Current issue: 51(5)
The article is a review on methods used in Central Europe and in Finland to construct growth and yield tables, and on their defects and advantages. One of the main defects of growth and yield tables prepared previously in Central Europe is that the site quality classes for different tree species have been formed independently and using different principles. Thus, the yields of different tree species on a similar site can’t be compared. In addition, the quality classes of this kind of growth and yield tables and growth series are artificial.
The Society of Forestry in Finland (now Finnish Society of Forest Sciences) started to prepare new yield tables for the most important tree species in Finland in 1916. The new yield tables aimed to improve the yield tables made in Central Europe in two aspects. Firstly, the quality of the site of each sample plot was assessed on the spot and independently from the standing crop. Thus the sample plots of each site class in setting up the growth series can be treated as independent groups. Consequently, the quality classes are be the same for all tree species. Secondly, mathematical-statistical methods were used to determine which of the stands that belong to the same quality class belong also to the same growth series.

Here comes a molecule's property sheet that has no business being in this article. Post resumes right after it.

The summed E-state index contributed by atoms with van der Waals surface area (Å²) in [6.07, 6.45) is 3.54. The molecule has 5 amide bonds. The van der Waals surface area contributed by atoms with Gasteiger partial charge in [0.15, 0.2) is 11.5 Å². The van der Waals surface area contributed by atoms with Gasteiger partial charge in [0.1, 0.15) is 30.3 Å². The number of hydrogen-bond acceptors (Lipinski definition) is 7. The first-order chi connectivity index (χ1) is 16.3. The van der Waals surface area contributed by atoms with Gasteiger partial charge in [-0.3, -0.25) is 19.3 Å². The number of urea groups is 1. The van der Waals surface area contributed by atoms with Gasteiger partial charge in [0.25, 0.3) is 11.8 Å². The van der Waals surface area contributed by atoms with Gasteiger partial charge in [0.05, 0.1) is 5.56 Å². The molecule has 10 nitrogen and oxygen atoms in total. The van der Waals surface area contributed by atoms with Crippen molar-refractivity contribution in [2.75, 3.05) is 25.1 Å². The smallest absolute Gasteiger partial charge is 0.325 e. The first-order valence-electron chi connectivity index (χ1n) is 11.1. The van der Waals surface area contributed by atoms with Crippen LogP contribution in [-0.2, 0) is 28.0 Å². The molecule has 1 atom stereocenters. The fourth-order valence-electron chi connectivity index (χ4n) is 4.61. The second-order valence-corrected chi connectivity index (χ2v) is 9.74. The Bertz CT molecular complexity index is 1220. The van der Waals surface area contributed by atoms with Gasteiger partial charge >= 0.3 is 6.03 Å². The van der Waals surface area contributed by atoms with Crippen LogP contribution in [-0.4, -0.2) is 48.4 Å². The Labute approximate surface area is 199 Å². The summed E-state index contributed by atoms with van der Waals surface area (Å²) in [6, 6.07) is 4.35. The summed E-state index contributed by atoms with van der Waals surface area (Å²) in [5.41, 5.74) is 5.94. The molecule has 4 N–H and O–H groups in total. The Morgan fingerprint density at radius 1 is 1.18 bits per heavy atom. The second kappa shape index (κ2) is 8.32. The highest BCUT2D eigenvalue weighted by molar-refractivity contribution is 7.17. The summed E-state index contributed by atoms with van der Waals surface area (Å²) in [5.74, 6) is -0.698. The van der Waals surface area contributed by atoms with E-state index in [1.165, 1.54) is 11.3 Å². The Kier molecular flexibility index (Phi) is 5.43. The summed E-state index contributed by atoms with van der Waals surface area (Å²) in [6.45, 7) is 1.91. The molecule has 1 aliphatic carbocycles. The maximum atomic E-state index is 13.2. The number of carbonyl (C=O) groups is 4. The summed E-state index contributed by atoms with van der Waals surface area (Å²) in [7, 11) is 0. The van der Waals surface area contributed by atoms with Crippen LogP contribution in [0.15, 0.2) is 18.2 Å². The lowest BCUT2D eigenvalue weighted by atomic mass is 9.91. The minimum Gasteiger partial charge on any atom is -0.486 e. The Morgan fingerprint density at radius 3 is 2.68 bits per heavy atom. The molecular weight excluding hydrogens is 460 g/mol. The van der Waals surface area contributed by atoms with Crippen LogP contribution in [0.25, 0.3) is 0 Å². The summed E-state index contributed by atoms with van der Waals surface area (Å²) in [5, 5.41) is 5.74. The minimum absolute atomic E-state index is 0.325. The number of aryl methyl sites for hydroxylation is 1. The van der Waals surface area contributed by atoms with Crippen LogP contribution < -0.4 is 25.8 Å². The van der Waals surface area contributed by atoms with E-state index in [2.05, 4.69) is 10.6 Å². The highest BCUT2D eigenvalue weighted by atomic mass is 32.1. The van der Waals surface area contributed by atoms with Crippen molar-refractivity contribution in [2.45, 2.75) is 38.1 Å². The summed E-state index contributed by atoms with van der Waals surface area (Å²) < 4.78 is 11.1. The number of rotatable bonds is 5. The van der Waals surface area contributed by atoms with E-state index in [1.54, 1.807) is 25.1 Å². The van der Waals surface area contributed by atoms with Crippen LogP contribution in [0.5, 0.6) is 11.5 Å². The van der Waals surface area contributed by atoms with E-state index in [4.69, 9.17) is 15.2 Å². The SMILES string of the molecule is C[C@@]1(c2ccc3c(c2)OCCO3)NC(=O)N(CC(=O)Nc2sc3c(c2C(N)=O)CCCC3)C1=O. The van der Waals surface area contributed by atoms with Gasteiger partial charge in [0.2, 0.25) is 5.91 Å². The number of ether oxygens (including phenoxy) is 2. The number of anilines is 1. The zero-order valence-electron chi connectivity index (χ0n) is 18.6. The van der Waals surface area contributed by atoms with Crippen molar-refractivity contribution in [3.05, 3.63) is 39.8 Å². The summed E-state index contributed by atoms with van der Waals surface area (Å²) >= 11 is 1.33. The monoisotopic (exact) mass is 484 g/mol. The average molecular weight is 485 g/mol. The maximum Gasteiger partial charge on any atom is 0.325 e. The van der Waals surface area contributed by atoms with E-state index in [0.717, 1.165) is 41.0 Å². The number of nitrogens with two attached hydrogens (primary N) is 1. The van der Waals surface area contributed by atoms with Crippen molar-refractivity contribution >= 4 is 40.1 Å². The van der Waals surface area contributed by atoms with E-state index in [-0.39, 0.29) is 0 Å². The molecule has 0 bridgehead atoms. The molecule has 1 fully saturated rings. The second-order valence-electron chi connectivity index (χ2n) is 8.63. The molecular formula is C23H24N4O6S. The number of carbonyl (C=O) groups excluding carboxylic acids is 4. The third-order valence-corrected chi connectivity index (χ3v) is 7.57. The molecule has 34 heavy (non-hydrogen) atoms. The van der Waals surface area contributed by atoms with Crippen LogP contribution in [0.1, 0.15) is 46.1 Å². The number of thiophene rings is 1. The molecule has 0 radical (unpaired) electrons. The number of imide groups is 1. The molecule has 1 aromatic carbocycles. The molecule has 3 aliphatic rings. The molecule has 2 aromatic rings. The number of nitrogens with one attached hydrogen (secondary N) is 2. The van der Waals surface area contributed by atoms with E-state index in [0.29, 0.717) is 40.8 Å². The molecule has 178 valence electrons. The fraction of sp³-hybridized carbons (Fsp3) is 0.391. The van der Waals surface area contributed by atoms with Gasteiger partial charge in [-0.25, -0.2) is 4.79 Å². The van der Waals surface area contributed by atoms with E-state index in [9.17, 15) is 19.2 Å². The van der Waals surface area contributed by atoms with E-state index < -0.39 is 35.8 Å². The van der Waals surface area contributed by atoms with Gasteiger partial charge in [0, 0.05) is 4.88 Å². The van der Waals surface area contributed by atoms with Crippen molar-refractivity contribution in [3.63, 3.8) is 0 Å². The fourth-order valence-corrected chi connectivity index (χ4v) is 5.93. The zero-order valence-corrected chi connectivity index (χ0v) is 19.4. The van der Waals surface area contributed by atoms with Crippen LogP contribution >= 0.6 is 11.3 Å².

The PDF includes a summary in Finnish.